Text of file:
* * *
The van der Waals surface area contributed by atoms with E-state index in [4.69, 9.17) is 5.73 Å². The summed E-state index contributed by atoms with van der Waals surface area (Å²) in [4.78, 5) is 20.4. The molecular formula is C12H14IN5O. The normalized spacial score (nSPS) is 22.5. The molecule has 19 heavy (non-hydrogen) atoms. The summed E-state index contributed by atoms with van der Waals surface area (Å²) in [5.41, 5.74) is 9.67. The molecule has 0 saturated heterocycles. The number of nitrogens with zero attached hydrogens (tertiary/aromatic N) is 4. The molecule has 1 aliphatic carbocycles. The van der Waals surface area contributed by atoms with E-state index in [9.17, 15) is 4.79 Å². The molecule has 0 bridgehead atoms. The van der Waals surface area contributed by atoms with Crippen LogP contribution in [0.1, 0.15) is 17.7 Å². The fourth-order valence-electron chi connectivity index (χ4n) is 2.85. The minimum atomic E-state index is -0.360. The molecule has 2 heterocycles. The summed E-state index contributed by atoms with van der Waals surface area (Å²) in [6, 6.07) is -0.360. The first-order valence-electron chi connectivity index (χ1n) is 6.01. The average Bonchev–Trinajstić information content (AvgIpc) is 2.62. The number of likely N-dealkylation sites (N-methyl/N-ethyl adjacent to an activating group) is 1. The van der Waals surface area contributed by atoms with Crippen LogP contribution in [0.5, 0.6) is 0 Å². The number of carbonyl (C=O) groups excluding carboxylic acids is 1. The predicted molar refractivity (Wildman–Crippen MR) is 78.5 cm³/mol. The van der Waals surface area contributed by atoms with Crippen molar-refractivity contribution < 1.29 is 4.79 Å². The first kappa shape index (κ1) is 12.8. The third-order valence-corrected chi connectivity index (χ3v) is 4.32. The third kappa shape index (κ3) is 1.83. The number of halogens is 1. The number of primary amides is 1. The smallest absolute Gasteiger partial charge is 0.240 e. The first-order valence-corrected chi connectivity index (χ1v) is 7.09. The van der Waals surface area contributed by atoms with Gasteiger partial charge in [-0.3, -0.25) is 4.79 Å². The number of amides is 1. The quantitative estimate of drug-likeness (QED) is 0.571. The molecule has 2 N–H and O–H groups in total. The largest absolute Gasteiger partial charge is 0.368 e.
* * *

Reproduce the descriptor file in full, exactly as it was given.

The van der Waals surface area contributed by atoms with E-state index in [4.69, 9.17) is 5.73 Å². The summed E-state index contributed by atoms with van der Waals surface area (Å²) in [4.78, 5) is 20.4. The molecular formula is C12H14IN5O. The normalized spacial score (nSPS) is 22.5. The molecule has 19 heavy (non-hydrogen) atoms. The summed E-state index contributed by atoms with van der Waals surface area (Å²) in [5.41, 5.74) is 9.67. The molecule has 0 saturated heterocycles. The number of nitrogens with zero attached hydrogens (tertiary/aromatic N) is 4. The molecule has 1 aliphatic carbocycles. The van der Waals surface area contributed by atoms with E-state index in [9.17, 15) is 4.79 Å². The molecule has 0 bridgehead atoms. The van der Waals surface area contributed by atoms with Crippen LogP contribution in [0.1, 0.15) is 17.7 Å². The fourth-order valence-electron chi connectivity index (χ4n) is 2.85. The minimum atomic E-state index is -0.360. The molecule has 2 heterocycles. The summed E-state index contributed by atoms with van der Waals surface area (Å²) in [6, 6.07) is -0.360. The first-order valence-electron chi connectivity index (χ1n) is 6.01. The average Bonchev–Trinajstić information content (AvgIpc) is 2.62. The number of likely N-dealkylation sites (N-methyl/N-ethyl adjacent to an activating group) is 1. The van der Waals surface area contributed by atoms with Crippen LogP contribution in [0.5, 0.6) is 0 Å². The number of carbonyl (C=O) groups excluding carboxylic acids is 1. The predicted molar refractivity (Wildman–Crippen MR) is 78.5 cm³/mol. The van der Waals surface area contributed by atoms with Crippen molar-refractivity contribution < 1.29 is 4.79 Å². The first kappa shape index (κ1) is 12.8. The third-order valence-corrected chi connectivity index (χ3v) is 4.32. The third kappa shape index (κ3) is 1.83. The number of halogens is 1. The number of primary amides is 1. The smallest absolute Gasteiger partial charge is 0.240 e. The first-order valence-corrected chi connectivity index (χ1v) is 7.09. The van der Waals surface area contributed by atoms with Gasteiger partial charge in [-0.3, -0.25) is 4.79 Å². The number of amides is 1. The quantitative estimate of drug-likeness (QED) is 0.571. The molecule has 2 N–H and O–H groups in total. The largest absolute Gasteiger partial charge is 0.368 e.